Benelli TNT 1130 Sport.
The rough engine has lost none of its fascination. However, the total work of art TnT needs to be moved by a skilled hand, because the Benelli is not that easy to drive. Its muddy clutch without anti-hopping function was difficult to adjust even when it was new, as was the bony gearbox. The slippery footrests offer little grip and the restricted seating position limits freedom of movement.
Thanks to the wide handlebars, the TNT bends in without great effort, and the generous steering angle enables turning in one go on the narrowest of streets. At the same time, however, the handlebar positions the driver relatively far away from the front wheel. If you don’t have a feeling for the same, you have to trust the rubber in deep inclines. It’s good that we pulled the Contis over to the Benelli, whose abbreviation “TNT” does not primarily stand for explosives, but for “Tornado Naked Tre”.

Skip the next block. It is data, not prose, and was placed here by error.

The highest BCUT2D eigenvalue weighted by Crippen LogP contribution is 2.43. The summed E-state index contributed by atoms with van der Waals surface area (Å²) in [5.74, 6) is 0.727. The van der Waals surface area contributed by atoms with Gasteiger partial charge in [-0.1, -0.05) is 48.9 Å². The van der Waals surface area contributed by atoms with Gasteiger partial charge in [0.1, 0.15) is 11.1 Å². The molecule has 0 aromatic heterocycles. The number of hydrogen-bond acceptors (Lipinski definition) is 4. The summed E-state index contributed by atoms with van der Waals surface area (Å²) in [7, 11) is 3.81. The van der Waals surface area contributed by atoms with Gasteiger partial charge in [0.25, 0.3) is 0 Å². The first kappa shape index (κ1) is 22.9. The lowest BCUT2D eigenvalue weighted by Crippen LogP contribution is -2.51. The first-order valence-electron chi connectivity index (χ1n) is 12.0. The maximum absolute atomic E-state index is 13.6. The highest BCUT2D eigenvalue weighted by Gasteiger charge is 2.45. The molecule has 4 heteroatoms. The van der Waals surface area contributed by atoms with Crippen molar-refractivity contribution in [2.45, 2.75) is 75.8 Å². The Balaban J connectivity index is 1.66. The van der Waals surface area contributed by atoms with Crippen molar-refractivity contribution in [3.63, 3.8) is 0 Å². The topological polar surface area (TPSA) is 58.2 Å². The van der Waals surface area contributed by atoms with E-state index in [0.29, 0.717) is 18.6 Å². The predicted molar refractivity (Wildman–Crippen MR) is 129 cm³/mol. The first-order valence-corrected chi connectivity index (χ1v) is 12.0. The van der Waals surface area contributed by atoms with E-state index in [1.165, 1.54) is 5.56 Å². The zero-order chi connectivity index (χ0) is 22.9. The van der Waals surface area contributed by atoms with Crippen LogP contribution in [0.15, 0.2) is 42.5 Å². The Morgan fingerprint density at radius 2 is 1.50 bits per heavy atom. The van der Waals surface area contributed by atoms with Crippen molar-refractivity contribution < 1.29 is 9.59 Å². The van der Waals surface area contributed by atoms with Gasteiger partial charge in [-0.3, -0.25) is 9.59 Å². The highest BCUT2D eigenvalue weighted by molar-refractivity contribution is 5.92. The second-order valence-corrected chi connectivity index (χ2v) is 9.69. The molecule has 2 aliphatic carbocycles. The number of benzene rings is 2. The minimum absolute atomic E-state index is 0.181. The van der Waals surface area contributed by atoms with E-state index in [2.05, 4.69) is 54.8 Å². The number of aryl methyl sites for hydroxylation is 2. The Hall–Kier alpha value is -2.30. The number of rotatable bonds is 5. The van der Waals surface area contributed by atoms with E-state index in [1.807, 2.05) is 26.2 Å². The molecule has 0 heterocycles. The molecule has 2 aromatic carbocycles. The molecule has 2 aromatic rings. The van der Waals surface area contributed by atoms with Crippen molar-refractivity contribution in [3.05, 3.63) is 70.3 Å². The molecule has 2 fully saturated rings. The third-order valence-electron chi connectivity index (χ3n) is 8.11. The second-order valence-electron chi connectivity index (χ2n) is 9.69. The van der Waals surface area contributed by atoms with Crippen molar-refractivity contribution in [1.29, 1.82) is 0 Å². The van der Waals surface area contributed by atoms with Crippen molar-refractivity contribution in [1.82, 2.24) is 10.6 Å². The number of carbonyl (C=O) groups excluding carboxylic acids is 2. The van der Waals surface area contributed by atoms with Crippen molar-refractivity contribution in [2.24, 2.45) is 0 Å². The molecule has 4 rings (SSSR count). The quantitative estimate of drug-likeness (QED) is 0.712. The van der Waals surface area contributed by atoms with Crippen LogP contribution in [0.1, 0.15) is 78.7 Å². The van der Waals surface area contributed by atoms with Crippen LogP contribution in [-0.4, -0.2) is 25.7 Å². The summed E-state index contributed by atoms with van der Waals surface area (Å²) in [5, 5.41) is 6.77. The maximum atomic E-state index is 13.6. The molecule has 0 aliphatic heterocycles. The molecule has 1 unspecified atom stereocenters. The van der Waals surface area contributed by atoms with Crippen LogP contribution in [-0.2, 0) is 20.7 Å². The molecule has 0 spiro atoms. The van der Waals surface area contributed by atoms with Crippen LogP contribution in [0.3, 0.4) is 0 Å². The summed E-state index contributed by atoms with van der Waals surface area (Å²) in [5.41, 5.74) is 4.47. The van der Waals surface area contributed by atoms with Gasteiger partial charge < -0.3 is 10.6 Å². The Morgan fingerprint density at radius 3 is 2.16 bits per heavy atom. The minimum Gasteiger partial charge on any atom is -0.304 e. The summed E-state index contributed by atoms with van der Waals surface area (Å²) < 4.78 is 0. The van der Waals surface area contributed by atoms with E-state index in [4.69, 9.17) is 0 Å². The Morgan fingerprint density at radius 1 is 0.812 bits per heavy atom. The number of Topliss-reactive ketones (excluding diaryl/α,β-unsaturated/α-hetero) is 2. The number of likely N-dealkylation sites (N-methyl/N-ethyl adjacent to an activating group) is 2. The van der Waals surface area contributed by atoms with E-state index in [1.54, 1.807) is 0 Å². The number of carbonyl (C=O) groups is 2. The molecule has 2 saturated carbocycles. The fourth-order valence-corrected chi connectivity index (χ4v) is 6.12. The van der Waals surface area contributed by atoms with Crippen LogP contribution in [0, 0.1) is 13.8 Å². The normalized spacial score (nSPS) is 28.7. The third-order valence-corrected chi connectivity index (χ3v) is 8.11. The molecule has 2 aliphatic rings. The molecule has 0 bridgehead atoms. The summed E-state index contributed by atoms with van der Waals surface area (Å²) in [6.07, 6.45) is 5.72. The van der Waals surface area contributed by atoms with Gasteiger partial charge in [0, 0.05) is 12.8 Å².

The fact that the three-cylinder engine goes hard on the gas and continuously clouds the driver with unburned hydrocarbons via the exhaust pipe under the rear must be understood as part of the fascination of the Benelli TNT 1130. As a bread-and-butter bike for the way to work, the Italian three-cylinder falls out, because the driver should change clothes or apply a lot of perfume after every ride so as not to smell as if he had been on vacation in the Gotthard tunnel for a week.
In any case, the TNT demands a strong declaration of love and then rewards with its unique, strong as a bear and angry hissing triple. Visually, the machine offers spectacular details such as the frame and rocker arm made of thick, red-painted tubular steel, an eccentric for adjusting the chain tension or the fans attached to the side of the front paneling parts. The front mask leaves no doubt where Hollywood director Michael Bay found inspiration for his Transformers films.